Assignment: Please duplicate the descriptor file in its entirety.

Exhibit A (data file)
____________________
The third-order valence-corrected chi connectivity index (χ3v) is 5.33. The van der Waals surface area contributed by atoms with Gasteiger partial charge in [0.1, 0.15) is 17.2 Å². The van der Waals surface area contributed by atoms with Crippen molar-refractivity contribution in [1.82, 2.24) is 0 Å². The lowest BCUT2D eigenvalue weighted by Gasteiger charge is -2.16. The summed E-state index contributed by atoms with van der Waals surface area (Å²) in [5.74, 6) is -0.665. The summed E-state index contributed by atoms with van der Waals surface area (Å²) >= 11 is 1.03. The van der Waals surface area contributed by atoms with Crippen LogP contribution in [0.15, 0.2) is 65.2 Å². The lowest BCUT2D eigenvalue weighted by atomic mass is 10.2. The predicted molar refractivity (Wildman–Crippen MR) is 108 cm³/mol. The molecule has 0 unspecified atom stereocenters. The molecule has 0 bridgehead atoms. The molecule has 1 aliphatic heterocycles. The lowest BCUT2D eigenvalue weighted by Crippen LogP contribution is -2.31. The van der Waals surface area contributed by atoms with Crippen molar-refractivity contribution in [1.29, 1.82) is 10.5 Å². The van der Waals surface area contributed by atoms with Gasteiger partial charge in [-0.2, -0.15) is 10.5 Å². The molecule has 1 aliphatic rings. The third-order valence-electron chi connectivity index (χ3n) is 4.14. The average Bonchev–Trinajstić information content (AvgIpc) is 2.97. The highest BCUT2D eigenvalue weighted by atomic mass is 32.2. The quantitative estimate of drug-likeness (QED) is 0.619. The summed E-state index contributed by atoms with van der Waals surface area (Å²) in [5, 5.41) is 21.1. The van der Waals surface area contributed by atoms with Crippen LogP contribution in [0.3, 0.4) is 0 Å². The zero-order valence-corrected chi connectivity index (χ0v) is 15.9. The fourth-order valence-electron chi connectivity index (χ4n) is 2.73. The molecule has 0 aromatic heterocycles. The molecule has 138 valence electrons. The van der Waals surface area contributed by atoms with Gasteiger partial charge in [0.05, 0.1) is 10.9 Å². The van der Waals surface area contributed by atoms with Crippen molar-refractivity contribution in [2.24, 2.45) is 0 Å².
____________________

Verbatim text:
The third-order valence-corrected chi connectivity index (χ3v) is 5.33. The van der Waals surface area contributed by atoms with Gasteiger partial charge in [0.1, 0.15) is 17.2 Å². The van der Waals surface area contributed by atoms with Crippen molar-refractivity contribution in [1.82, 2.24) is 0 Å². The lowest BCUT2D eigenvalue weighted by Gasteiger charge is -2.16. The summed E-state index contributed by atoms with van der Waals surface area (Å²) in [5.74, 6) is -0.665. The summed E-state index contributed by atoms with van der Waals surface area (Å²) >= 11 is 1.03. The van der Waals surface area contributed by atoms with Crippen LogP contribution in [0.15, 0.2) is 65.2 Å². The lowest BCUT2D eigenvalue weighted by atomic mass is 10.2. The predicted molar refractivity (Wildman–Crippen MR) is 108 cm³/mol. The molecule has 0 unspecified atom stereocenters. The molecule has 0 bridgehead atoms. The molecule has 1 aliphatic heterocycles. The lowest BCUT2D eigenvalue weighted by Crippen LogP contribution is -2.31. The van der Waals surface area contributed by atoms with Crippen molar-refractivity contribution in [1.29, 1.82) is 10.5 Å². The van der Waals surface area contributed by atoms with Gasteiger partial charge in [-0.2, -0.15) is 10.5 Å². The molecule has 1 aliphatic rings. The third-order valence-electron chi connectivity index (χ3n) is 4.14. The average Bonchev–Trinajstić information content (AvgIpc) is 2.97. The highest BCUT2D eigenvalue weighted by atomic mass is 32.2. The quantitative estimate of drug-likeness (QED) is 0.619. The summed E-state index contributed by atoms with van der Waals surface area (Å²) in [5, 5.41) is 21.1. The van der Waals surface area contributed by atoms with Crippen LogP contribution in [0.3, 0.4) is 0 Å². The zero-order valence-corrected chi connectivity index (χ0v) is 15.9. The fourth-order valence-electron chi connectivity index (χ4n) is 2.73. The molecule has 0 aromatic heterocycles. The molecule has 138 valence electrons. The van der Waals surface area contributed by atoms with Gasteiger partial charge in [0.05, 0.1) is 10.9 Å². The van der Waals surface area contributed by atoms with Crippen molar-refractivity contribution in [2.24, 2.45) is 0 Å².